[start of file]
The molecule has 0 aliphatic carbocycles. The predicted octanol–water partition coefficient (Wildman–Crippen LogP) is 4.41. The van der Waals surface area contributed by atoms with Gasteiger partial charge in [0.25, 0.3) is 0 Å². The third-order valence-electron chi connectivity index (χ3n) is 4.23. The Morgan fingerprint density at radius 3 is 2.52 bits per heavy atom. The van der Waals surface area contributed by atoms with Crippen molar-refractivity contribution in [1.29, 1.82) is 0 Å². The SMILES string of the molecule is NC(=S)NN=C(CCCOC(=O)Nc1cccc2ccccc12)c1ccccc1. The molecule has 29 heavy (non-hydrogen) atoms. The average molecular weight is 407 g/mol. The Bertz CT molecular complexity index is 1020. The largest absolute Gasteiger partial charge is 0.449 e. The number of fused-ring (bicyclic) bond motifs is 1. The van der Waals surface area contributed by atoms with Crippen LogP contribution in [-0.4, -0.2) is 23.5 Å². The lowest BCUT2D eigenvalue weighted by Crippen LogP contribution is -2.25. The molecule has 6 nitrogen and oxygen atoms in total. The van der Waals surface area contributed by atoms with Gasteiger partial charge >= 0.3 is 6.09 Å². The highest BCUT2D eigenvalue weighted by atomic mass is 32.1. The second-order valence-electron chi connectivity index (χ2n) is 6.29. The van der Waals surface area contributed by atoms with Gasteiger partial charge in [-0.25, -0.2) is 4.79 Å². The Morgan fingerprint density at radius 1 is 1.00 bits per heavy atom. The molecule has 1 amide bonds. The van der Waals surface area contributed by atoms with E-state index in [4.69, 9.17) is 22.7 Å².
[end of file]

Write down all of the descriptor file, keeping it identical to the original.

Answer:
The molecule has 0 aliphatic carbocycles. The predicted octanol–water partition coefficient (Wildman–Crippen LogP) is 4.41. The van der Waals surface area contributed by atoms with Gasteiger partial charge in [0.25, 0.3) is 0 Å². The third-order valence-electron chi connectivity index (χ3n) is 4.23. The Morgan fingerprint density at radius 3 is 2.52 bits per heavy atom. The van der Waals surface area contributed by atoms with Crippen molar-refractivity contribution in [1.29, 1.82) is 0 Å². The SMILES string of the molecule is NC(=S)NN=C(CCCOC(=O)Nc1cccc2ccccc12)c1ccccc1. The molecule has 29 heavy (non-hydrogen) atoms. The average molecular weight is 407 g/mol. The Bertz CT molecular complexity index is 1020. The largest absolute Gasteiger partial charge is 0.449 e. The number of fused-ring (bicyclic) bond motifs is 1. The van der Waals surface area contributed by atoms with Crippen LogP contribution in [-0.4, -0.2) is 23.5 Å². The lowest BCUT2D eigenvalue weighted by Crippen LogP contribution is -2.25. The molecule has 6 nitrogen and oxygen atoms in total. The van der Waals surface area contributed by atoms with Gasteiger partial charge >= 0.3 is 6.09 Å². The highest BCUT2D eigenvalue weighted by atomic mass is 32.1. The second-order valence-electron chi connectivity index (χ2n) is 6.29. The van der Waals surface area contributed by atoms with Gasteiger partial charge in [-0.25, -0.2) is 4.79 Å². The Morgan fingerprint density at radius 1 is 1.00 bits per heavy atom. The molecule has 1 amide bonds. The van der Waals surface area contributed by atoms with E-state index in [4.69, 9.17) is 22.7 Å².